5 Local Products to Add to Your Bar Cart
The bitters, bottled cocktails and micro-batch gins to help you drink local.
photograph by jared sych
The only Calgary-made bitters on the block, Black Cloud has been making its way into liquor cabinets and cocktail bars since 2015. These handmade flavour boosters come in a variety of intriguing flavours, including charred cedar, prairie rose, saffron mango and more.
While it’s the G in G ’n’ T that most people fuss over, choosing the right tonic can add real flair to this classic cocktail. That’s where Calgary company Porter’s Tonic shines. Owner Nicole Fewell makes every batch herself, and has come up with a number of flavours, from hibiscus to cardamom orange, that will make your tonic-infused cocktails the talk of the town. Porter’s has also teamed up with Ontario-based distillery Muskoka Brewery to make a canned gin and tonic using Fewell’s original recipe.
Not everyone has the time to figure out fancy recipes or compile the necessary ingredients for their preferred cocktails, so the folks at Eau Claire went ahead and created ready-made sips. Their canned gin and tonic — the first Alberta craft cocktail in a can — combines Eau Claire’s award-winning Parlour Gin with its house-made tonic water. For more of a kick, try the Equineox Mule, a bottled cocktail that combines the distiller’s Equineox spirit with ginger beer from Calgary’s Annex Ale Project for a unique, local take on a Moscow Mule.
Last Best Brewing and Distilling’s master distiller Bryce Parsons is a funny guy. When he saw how many craft gins were coming into the market, he wondered how anyone could keep track of it all. “As a self-dare, a joke, I thought, ‘You know what? I’m going to confuse things even more and make 52 gins in one year,’” says Parsons. He certainly had the chops to pull it off, having written his thesis on gin flavour profiling and mapping during his studies at Heriot-Watt University in Scotland. Thus, Gin Craze YYC was born.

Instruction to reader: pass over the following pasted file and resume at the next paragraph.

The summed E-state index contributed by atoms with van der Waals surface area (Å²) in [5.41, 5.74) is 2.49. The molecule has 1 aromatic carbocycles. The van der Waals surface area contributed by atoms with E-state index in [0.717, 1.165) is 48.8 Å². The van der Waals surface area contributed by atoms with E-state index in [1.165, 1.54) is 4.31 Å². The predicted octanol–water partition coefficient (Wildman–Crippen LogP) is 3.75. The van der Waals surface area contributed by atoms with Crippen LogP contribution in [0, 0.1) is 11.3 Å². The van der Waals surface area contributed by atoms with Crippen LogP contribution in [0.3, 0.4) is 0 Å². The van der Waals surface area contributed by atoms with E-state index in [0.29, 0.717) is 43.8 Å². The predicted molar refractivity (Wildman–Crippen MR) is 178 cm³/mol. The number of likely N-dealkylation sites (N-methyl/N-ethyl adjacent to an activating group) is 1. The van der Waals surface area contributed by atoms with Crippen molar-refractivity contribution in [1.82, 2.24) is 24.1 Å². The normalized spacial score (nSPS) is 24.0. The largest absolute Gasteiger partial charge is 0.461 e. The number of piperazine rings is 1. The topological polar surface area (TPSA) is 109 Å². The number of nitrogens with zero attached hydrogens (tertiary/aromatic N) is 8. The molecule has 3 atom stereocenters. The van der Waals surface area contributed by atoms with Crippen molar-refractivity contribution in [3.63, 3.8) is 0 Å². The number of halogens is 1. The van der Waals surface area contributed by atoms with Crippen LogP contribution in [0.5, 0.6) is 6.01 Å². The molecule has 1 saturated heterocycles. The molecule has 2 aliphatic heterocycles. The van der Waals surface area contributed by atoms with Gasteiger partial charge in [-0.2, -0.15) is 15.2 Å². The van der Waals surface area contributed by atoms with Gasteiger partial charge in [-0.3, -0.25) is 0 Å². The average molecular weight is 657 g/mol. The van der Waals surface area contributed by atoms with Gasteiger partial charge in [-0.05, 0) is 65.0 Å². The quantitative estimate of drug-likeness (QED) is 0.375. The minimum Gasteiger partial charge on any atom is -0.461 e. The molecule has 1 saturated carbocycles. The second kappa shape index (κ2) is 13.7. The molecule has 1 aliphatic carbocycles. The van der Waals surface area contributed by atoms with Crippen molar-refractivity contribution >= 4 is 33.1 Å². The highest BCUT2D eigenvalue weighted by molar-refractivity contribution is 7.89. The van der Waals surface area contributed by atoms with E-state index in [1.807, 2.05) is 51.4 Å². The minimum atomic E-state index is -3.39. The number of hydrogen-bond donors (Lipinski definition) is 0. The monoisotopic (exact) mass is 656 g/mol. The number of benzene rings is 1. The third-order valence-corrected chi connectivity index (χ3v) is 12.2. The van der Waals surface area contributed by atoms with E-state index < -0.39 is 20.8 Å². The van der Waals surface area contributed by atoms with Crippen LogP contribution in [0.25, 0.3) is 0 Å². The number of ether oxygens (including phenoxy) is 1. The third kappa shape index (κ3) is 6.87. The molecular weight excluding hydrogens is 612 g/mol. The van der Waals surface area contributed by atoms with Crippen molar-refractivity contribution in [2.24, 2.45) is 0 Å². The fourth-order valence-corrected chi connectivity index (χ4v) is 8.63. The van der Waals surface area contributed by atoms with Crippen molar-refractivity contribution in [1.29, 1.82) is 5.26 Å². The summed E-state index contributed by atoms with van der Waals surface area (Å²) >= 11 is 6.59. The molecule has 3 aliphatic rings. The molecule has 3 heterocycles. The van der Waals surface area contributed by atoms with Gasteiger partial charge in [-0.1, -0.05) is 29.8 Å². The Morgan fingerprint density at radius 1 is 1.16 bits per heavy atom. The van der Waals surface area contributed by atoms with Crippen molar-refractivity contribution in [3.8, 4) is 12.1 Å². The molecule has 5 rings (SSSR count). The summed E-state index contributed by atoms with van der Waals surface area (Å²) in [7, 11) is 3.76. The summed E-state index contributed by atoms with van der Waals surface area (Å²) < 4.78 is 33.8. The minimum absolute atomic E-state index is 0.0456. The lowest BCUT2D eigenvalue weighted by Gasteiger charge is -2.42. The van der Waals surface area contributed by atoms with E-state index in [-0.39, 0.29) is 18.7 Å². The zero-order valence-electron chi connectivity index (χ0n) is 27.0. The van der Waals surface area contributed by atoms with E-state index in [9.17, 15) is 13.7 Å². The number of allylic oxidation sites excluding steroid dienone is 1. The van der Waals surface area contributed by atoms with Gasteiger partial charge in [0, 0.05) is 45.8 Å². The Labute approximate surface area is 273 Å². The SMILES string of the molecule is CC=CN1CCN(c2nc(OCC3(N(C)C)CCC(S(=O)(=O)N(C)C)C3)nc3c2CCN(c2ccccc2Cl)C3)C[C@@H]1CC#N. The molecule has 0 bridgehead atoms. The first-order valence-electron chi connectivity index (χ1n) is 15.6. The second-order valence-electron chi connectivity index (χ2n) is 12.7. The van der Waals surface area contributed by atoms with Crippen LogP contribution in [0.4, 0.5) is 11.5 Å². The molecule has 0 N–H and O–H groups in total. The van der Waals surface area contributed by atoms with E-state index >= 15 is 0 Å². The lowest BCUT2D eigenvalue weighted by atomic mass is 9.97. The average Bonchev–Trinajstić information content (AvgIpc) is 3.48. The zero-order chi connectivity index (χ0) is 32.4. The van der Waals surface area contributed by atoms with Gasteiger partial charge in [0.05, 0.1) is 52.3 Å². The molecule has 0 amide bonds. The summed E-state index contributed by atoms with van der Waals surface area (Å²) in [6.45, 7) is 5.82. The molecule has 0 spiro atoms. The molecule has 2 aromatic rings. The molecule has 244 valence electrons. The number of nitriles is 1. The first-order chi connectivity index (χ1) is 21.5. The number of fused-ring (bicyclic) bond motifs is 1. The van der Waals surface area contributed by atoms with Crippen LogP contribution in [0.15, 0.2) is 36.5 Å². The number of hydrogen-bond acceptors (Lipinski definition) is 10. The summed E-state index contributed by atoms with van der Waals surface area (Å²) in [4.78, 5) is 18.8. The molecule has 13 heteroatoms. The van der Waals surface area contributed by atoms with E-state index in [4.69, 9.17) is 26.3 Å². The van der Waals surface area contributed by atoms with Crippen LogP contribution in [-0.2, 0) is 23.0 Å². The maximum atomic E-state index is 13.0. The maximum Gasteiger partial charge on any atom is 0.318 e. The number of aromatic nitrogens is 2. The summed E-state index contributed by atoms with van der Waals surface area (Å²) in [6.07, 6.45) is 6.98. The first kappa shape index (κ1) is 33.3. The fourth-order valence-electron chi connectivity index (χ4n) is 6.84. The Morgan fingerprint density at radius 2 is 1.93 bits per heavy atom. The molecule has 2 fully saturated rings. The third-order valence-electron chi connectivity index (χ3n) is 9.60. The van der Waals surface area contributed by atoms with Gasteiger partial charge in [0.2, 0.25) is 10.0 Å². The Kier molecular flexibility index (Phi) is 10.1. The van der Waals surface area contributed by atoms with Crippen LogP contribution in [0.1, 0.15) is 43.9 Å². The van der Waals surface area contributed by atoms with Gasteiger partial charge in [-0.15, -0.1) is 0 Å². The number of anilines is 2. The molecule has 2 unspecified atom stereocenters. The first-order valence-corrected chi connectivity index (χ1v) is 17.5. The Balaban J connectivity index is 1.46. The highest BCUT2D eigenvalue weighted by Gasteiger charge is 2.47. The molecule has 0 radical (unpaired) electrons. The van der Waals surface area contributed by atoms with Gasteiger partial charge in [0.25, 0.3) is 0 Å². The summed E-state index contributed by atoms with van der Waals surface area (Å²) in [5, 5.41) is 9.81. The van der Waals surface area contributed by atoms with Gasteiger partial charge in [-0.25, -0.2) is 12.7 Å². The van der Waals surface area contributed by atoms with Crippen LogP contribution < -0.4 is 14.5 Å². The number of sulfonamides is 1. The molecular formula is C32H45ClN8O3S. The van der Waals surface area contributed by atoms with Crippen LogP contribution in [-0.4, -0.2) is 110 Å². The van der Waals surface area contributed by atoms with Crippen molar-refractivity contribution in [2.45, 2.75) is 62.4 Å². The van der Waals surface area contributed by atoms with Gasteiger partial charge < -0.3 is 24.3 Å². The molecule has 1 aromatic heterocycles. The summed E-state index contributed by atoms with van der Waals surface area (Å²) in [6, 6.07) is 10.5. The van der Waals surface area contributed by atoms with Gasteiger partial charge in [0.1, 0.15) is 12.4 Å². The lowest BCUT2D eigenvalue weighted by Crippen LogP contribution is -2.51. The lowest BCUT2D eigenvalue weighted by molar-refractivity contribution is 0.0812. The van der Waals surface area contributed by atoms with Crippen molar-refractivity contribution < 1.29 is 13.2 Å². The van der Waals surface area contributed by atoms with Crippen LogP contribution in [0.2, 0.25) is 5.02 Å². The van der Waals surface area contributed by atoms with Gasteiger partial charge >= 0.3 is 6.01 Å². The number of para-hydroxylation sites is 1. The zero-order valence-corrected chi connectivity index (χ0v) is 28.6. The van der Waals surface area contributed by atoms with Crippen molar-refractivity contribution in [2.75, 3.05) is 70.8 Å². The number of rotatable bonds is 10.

Parsons is producing 35 bottles of micro-batch gin each week throughout 2018. Each batch is numbered with the week it came out and named for its unique personality. Flavours have ranged from week 13’s kaffir-lime to week five’s cryohopped dry gin with cardamom. (Cryohopping is when hop cones are frozen to a temperature where the lupulin — the powdery, pollen-like substance that holds the aromas and acids that give hops their unique characteristics — separates from the vegetal material.) Each week’s flavour is written up on Gin Craze YYC’s Instagram feed. Those lucky enough to snag a bottle can enjoy at will; for everyone else, a selection of past bottles is behind the bar at the restaurant for in-house consumption.
In 2017, Park Distillery in Banff was the first craft distillery in Canada to release signature barrel-aged bottled cocktails: a Negroni and a Martinez using its Alpine Dry gin and a Manhattan using its Glacier Rye. The drinks are aged six months in new charred-oak casks, allowing the spirits to mellow, with bitters added to round out the flavour once each 110-litre cask is opened. The initial run sold out quickly and Park’s latest batch came out this past June. The distillery is already aging another batch of casks made in collaboration with Proof bar manager Makina Labrecque and the Craft Spirit Collective.
What is Craft Spirit Collective?
Established earlier this year, the Craft Spirit Collective (CSC) aims to increase awareness of Canadian craft spirits, though it’s mostly focusing on Alberta for now. The CSC holds cocktail competitions and other events, keeps members informed through insider newsletters about the craft-distilling industry and offers paying members discounts at all member distilleries. If you’re looking to stay on the cutting edge of the craft spirits scene, this is the collective for you.